Looking for the next adventure, after taking a year off, Sutcliffe weighed his options. With a reputation as a crafty and articulate ballplayer, he had his choice. He could coach, eventually manage, a pro ballclub or he could move upstairs to the broadcast booth. But first thing was first: family.

Rick and wife Robin raised one daughter, Shelby, who eventually married a California minister named Hunter. When the couple gave birth to Ryder, Rick’s life changed. “Anybody who has a grandson knows what I’m talking about. My number one priority right now is being with that guy, Ryder,” he said.

Wrapping a career around that was necessary for Sutcliffe. Managing, whether it be a major league team or in the minors, wouldn’t afford that kind of free time. But low-level coaching would, and that’s where he started. Unhindered by the dismissal five years prior, Sutcliffe called the Cubs, only to find out there wasn’t a job for him. So, he went nearby, to the Padres, who had Sutcliffe coaching their Rookie League pitchers. That same year, 1995, Sutcliffe called his first baseball game from the broadcast booth, a weekend series for the Padres. He did a few more games, and near the end of the season, he received a call from ESPN, offering a radio broadcast job for Major League Baseball’s postseason.

Early in Sutcliffe’s career, Hall-of-Fame pitcher Don Drysdale told him he was going to broadcast after his playing days. Drysdale was Sutcliffe’s mentor and a father figure. Couple that with Harry Caray’s words of encouragement after his final season, and Sutcliffe knew where he belonged. “Twenty-two years later, I still work for ESPN,” he said.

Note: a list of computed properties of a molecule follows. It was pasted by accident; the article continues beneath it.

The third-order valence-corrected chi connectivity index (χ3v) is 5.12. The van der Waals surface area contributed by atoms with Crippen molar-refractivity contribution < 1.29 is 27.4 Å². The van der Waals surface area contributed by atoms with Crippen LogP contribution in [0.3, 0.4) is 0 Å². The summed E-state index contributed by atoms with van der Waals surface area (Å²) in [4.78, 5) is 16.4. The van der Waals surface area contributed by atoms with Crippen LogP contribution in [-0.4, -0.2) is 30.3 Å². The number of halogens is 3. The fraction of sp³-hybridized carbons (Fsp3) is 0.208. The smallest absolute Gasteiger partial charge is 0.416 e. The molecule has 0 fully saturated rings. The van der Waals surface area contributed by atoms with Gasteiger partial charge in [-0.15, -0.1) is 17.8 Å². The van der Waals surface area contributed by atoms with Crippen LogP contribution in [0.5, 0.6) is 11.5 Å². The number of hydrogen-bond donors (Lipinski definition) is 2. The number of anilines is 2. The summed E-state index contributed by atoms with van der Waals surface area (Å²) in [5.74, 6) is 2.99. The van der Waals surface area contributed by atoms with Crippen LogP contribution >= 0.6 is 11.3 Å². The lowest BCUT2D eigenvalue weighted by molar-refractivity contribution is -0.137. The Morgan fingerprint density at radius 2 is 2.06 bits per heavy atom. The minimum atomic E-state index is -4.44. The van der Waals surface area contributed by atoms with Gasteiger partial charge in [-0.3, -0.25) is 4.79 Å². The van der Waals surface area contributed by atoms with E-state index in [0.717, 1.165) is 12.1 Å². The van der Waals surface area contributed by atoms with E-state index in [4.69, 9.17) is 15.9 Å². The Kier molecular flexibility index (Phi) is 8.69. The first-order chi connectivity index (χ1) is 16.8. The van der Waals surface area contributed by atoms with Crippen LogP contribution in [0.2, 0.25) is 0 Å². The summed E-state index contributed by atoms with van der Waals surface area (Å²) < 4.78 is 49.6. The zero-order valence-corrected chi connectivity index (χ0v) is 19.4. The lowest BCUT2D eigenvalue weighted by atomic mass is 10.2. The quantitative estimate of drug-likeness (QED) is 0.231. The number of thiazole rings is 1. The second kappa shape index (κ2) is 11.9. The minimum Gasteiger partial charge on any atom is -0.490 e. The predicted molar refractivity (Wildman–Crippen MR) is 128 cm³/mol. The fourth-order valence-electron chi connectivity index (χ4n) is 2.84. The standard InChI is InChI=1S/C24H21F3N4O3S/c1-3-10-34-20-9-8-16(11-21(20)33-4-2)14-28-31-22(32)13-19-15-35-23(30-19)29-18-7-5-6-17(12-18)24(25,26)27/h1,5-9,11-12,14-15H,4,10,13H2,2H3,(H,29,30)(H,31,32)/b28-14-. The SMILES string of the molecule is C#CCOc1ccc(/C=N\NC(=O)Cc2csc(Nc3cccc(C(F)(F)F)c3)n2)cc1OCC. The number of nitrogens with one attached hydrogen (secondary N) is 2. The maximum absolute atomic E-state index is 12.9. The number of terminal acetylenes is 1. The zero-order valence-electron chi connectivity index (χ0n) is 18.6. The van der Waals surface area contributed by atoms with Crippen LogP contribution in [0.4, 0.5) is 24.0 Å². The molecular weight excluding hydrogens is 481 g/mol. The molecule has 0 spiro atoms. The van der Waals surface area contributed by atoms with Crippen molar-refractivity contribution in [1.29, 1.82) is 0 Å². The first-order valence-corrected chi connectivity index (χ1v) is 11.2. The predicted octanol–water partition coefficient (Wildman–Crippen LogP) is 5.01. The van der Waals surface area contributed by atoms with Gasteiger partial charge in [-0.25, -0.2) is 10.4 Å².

Sutcliffe keeps his workload light, coloring ESPN’s Wednesday Night Baseball series and occasionally pitching in elsewhere, so he can maximize his time with family. At home in San Diego, Sutcliffe and his clan are led by Ryder, who “dictates what we do every day,” whether that be at the beach, LEGOland, the park, or the library. When possible, Ryder goes where Sutcliffe goes, too, and in the fall of 2016, that was Wrigleyville in Chicago for the Cubs’ first World Series games since 1908. The Cubs administration was “kind enough,” he said, to fly the entire family to Chicago for World Series week.

Ryder was quick to get in on the fun. Sutcliffe and fellow former Cub Ryne Sandberg kicked off a 5K while they were in Wrigleyville and, “I got up and spoke on stage to the several hundred people there,” Sutcliffe told. “All of the sudden I see Ryder off the side and he’s looking at me like, ‘Grandpa, I’m here, I’m your best buddy. How come I’m not up there?’ So I brought him on stage and said, ‘This is my grandson, Ryder. Ryder, say hello everybody.’ And in his little bitty, four-year-old voice he goes, ‘Hello everybody.’ And I go, ‘Hey Chicago whadda ya say?’ And Ryder said, ‘The Cubs are gonna win today,’ and the whole crowd went absolutely nuts. We have that to remember for the rest of our lives.”

Just another unforgettable moment between Sutcliffe and the Cubs, and in hopes for more, Sutcliffe has the entire month of October blocked off on his calendar. “I’m hoping to be on the North Side of Chicago for most of that month,” he said.

About the author

Joe is the publisher of Chicagoly and 22nd Century Media, where he's worked since 2006. A born and bred Chicagoland native, he is an award-winning features and sports writer and authors What Now? and On These Streets (ghost-writes) each issue.